MarcWeber
In reply to this post by blackdog-2
Excerpts from blackdog's message of Wed Sep 15 15:53:09 +0200 2010:
> > I feel that I have to find someone to talk to about it.
> Guess how much of my time the over-engineering comment bought you? ;)

I mean: Why are you installing haxed automatically in order to get the
server connection from the haxed.haxed file?

Shouldn't haxed be powerful enough to get haxed from git or the server
which is not yet running?

So why do you do this effort of adding many resource files ?

What is the --- in the haxed.haxed file used for? Is it only a separator
to make it look better?

Why is there a global /etc config file setup as fallback? Which is the
use case? Users could easily make their .haxelib file point to a global
place (?)

Why do you have 3 locations describing the simple setup command
(which in fact should be run automatically as needed. Eg the first time
you run any haxed action) and get out of the way? (I know haxelib does
it the same way - I don't like it either)

Following your README:

cd haxed-server
haxed pack haxed-server
haxed test haxed-server

The last line fails. Probably you meant:
haxed test .haxed/haxed-server.zip

cause the .zip file is created by pack.

After running that command I do have a haxed-server/www directory.
But I don't have repo.php which seems to be used by the server.

It should have been created by the haxed-server.haxed file (target
build?)

Trying to compile it copy pasting the pieces into a .hxml files yeilds:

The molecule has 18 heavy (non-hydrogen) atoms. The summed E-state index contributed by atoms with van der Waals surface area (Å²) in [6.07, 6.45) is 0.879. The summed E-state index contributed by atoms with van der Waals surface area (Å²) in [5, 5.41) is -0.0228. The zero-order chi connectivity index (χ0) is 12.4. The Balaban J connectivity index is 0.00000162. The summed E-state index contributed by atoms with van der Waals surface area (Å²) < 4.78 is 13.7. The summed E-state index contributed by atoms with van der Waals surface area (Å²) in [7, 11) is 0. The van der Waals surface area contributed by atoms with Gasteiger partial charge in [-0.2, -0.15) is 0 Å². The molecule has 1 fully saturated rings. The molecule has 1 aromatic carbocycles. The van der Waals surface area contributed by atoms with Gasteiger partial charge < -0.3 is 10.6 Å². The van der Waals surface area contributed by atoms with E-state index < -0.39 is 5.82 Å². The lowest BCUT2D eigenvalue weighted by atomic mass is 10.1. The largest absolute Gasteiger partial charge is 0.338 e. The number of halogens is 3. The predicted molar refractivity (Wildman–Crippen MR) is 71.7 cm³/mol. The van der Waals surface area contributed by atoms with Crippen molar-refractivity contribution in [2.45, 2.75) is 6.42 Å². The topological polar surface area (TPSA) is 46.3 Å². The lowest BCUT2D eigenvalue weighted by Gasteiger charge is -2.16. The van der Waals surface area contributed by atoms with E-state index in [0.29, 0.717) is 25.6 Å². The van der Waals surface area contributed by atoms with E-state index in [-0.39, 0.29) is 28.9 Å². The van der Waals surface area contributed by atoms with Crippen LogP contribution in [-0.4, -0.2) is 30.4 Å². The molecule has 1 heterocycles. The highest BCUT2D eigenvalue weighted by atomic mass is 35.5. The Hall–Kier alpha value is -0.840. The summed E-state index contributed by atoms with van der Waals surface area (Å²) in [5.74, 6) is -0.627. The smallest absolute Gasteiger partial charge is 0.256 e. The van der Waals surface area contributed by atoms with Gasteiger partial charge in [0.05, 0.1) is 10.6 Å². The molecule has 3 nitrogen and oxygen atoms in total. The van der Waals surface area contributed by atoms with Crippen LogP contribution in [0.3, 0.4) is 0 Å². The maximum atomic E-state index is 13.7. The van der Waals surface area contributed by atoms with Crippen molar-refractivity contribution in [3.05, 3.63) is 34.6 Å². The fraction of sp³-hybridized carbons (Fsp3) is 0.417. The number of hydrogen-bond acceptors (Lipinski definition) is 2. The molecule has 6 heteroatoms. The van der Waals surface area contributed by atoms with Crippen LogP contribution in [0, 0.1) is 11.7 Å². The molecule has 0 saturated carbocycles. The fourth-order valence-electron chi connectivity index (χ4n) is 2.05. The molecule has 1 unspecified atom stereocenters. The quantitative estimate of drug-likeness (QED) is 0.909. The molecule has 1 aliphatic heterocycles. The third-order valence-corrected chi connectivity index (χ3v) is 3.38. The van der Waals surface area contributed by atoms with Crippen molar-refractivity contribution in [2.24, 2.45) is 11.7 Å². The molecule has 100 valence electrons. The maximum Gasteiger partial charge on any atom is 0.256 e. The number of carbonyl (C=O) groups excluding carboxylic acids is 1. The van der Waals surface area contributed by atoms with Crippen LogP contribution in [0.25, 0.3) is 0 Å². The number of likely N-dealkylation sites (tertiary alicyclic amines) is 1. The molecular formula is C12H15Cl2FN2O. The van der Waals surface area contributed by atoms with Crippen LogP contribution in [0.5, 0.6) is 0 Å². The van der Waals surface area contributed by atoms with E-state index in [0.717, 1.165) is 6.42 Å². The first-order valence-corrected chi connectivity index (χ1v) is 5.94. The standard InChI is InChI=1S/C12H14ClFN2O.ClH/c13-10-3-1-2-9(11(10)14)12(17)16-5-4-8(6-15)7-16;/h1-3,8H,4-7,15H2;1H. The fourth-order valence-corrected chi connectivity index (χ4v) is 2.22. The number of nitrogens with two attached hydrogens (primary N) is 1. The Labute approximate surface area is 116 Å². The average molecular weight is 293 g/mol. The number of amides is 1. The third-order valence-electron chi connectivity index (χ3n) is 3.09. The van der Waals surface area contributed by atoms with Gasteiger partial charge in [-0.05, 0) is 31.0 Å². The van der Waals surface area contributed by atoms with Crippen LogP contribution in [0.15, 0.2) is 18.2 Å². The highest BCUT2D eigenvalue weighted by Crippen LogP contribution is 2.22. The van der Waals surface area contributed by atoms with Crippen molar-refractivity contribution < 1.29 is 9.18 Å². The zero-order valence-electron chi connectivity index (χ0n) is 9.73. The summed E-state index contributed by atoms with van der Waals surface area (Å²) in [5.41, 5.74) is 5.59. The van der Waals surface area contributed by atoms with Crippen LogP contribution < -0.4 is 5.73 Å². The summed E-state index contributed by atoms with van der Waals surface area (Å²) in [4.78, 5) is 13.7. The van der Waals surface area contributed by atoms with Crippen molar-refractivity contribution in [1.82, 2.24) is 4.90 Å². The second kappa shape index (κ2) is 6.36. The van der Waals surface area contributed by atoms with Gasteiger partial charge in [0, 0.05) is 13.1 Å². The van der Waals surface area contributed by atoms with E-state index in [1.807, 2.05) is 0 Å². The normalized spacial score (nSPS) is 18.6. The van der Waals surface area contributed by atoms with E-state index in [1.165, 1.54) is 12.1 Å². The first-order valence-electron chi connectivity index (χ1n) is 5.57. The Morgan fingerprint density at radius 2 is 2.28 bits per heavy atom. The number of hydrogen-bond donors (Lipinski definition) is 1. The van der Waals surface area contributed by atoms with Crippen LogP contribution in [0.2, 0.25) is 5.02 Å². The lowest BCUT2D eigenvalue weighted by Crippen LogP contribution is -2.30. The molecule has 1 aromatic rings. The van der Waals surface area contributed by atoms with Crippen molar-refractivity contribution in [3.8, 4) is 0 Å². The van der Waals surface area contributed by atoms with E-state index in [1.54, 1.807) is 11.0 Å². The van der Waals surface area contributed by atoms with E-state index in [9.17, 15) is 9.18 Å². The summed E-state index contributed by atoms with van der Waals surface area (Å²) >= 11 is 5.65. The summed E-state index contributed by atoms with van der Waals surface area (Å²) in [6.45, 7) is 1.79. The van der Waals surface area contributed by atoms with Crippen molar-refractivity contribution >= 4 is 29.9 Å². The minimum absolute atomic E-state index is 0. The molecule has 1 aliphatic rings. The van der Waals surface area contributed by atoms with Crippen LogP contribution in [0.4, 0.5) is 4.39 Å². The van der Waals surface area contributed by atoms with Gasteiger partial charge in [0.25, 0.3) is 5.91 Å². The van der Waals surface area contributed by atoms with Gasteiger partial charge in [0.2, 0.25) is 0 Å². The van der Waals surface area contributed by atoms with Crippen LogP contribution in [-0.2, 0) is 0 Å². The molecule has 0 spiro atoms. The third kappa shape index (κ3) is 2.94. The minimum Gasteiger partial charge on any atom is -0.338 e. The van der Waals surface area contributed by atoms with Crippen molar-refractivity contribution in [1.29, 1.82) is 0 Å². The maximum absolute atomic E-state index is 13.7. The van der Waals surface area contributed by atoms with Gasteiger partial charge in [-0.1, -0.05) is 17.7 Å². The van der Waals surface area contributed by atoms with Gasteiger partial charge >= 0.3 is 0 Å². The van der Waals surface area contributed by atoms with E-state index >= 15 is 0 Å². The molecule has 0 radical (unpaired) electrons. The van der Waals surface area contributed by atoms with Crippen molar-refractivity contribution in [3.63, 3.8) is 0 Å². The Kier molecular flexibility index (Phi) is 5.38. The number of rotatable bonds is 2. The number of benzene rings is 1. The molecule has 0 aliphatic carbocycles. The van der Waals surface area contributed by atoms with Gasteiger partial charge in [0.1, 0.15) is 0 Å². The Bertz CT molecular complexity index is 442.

./haxed/server/ServerMain.hx|32 col 38| : bdog.#Os has no field fileIn

Yes, I know you have a github repo..  I could start digging for that
function now.

At this point I just don't know whether I should try to continue making
haxed work for me - or whether I should stop. Why? Because the README
doesn't even tell me about all the implemented features. It does not
tell me about how haxed differs from haxelib etc.

Why implement a complicated parser if a 15 line function maybe could get
the job done as well?

Then time is left to add some valuable comments..

Maybe there are reasons - I just don't see them yet.

> >Richie told me he is no longer that interested in the project.
> The concept has a lot of merit, I'm not interested in maintaining
> backward compatibility with php or neko
HaXe does neither depend on PHP nor odes it depend on Neko ..

Probably I'm kind of frustrated. I should give up and write my own
library.

Marc Weber

--
haXe - an open source web programming language
http://haxe.org
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Re: haxed

MarcWeber
In reply to this post by John A. De Goes
Excerpts from John A. De Goes's message of Wed Sep 15 17:12:15 +0200 2010:

>
> I'm extremely interested in a replacement for haxelib, to include in the official Stax distribution.
>
> In my view, the following are all related:
>
> build, package, deployment, dependency management
>
> All these should be handled by a single tool, which should be modeled after Cabal, the Haskell build and package management tool (
>
> Haxed achieves most of these, but like you say, it's a work in progress. It was ported from haxelib and the original vision for it

So the metadata could look like this:

  author: Marc Weber
  name-version: my-lib 1.0
  description: toy library (demo only)
  depends: xpath, parser > 1.0, json = 2.0
  license: GPL

  source: http://foo/file.tar.gz
  or
  source: git url  hash
  or
  source: svn path rev


That should be enough, should'nt it?

Now what does it give us?
installing the library could pull parser and json automatically (given
that they don't provide binaries we need which is the common case)

A parser looks like this:

// parse lines which represent key value pairs such as:
// key:value
// key2:value2
parseLines(s:String){
  var map = new Map();
  for (l in s.split("\n")){
    var kv = l.split(":");
    map.add(kv[0],kv[1]);
  }
  return map;
}

If I had to extend this that it supports nesting keys I bet I can do so
by adding less than 7 lines.